Q. I'm 64 years old, fully employed, and currently paying nearly 35% of my take-home pay as spousal support to my former wife.
I would like to retire this fall when I reach the age of 65. If my full-time employment ceases at that time, I will be unable to make that large spousal support. How do I get that payment legally reduced or possibly eliminated? Will I be obligated to make payments to her out of my Social Security, my IRA account or proceeds from my tax-free annuities? She has already received a large share of my IRA account in last year's court settlement.
A.A., Santa Ana
A. You should check with the attorney who represented you at your divorce regarding the possibility of your former wife claiming any further interest in your assets. The disposition of community property assets is governed by your property settlement agreement, and the terms of that agreement will normally control the ownership rights of you and your former wife.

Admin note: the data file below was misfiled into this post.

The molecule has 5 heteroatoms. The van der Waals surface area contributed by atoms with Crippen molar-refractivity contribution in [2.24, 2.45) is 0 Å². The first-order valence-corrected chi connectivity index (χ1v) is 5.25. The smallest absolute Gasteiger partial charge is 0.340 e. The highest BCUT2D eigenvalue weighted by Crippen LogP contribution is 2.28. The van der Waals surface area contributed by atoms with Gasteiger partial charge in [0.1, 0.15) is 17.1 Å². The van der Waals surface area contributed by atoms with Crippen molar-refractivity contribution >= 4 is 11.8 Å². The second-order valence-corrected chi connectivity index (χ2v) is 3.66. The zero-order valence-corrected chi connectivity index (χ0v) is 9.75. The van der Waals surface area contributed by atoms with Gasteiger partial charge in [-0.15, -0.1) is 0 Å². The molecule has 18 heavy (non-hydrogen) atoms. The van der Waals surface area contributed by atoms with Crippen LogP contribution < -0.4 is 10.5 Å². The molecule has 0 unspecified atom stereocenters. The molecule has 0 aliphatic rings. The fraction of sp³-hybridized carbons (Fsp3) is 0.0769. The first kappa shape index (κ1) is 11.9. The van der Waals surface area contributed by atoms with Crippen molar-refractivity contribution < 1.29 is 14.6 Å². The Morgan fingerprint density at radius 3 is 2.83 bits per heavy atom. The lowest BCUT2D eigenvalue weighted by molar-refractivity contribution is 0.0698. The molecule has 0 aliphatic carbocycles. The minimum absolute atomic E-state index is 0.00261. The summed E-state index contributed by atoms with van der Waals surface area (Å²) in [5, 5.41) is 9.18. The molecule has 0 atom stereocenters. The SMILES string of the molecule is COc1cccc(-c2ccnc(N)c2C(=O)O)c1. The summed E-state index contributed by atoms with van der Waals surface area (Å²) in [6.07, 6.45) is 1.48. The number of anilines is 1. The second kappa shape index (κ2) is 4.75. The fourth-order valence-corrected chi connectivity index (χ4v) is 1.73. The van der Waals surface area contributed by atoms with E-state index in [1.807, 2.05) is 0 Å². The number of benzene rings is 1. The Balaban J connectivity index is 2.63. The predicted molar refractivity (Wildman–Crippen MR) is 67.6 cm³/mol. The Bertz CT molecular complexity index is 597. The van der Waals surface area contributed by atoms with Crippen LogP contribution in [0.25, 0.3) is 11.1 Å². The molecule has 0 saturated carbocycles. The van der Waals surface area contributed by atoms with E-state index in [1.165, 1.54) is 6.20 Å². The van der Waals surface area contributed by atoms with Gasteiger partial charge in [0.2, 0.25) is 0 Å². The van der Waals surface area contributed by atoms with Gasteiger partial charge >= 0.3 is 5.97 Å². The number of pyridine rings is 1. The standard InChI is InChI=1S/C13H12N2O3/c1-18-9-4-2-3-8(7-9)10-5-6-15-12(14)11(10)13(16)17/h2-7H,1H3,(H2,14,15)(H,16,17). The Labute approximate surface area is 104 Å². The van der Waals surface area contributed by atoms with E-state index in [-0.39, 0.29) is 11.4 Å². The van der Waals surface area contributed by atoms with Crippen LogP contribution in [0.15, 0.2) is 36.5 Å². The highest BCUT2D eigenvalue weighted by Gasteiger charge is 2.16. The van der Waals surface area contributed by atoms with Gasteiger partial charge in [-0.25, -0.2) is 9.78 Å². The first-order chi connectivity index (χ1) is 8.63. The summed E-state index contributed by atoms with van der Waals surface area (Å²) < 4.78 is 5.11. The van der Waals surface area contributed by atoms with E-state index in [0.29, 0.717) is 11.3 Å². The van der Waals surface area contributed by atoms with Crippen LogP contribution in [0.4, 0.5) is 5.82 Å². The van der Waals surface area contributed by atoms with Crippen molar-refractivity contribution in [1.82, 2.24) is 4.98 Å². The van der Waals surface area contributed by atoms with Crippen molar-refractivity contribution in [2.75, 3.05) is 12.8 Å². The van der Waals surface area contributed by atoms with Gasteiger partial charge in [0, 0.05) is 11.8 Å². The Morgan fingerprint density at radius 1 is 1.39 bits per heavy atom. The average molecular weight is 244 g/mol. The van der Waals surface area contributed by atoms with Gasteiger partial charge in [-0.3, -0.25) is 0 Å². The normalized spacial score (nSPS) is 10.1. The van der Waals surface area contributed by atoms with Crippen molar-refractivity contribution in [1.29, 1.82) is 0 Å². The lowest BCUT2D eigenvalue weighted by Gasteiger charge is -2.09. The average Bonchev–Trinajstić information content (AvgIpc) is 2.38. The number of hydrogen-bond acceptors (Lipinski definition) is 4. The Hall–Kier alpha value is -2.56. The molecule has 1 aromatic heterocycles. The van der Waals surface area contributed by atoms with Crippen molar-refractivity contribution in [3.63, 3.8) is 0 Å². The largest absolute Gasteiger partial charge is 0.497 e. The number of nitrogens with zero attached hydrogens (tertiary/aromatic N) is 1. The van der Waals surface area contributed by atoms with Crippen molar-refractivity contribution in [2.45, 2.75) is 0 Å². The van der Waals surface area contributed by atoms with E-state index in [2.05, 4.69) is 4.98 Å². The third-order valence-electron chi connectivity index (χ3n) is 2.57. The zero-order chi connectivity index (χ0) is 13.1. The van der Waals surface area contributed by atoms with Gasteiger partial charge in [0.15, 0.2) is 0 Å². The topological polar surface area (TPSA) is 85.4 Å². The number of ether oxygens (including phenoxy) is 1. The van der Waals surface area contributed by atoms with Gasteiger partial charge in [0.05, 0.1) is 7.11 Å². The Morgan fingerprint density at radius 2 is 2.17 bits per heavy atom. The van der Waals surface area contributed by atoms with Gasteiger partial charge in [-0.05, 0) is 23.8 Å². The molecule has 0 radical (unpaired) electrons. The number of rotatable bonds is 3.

If you are retiring, and your income will be affected, you can petition the Superior Court for a modification of your support order. You can either do that through an attorney or by a simplified method for parties who are not represented by counsel. In fact, this latter method requires that parties do not appear in court with an attorney.
To assist you in using the simplified method, the Orange County Superior Court has prepared a packet of the necessary forms that must be completed; a detailed instruction sheet is included. The packet can be obtained from the civil department of the clerk's office in the Superior Court.
You should be aware that even though this procedure does not permit you to appear in court with an attorney, you may still seek advice from one should you have any questions.
Q. Can a conscientious employee of a company be sued in a work-related lawsuit or would the company that employs that person be required to assume legal responsibility for the legal action? It would seem that if an employee could be held personally responsible, his home, savings, etc., would be jeopardized.
S.D., Huntington Beach
A. Your letter does not provide much detail, so the answer will have to be a general one. I will assume that you are referring to an employee who does not have any type of ownership interest in the company.
The company does normally assume responsibility for an employee's actions, provided the employee has or appeared to have acted within the scope of his employment.
An employee, however, can generally be held responsible for his actions regardless of whether the company is liable or not.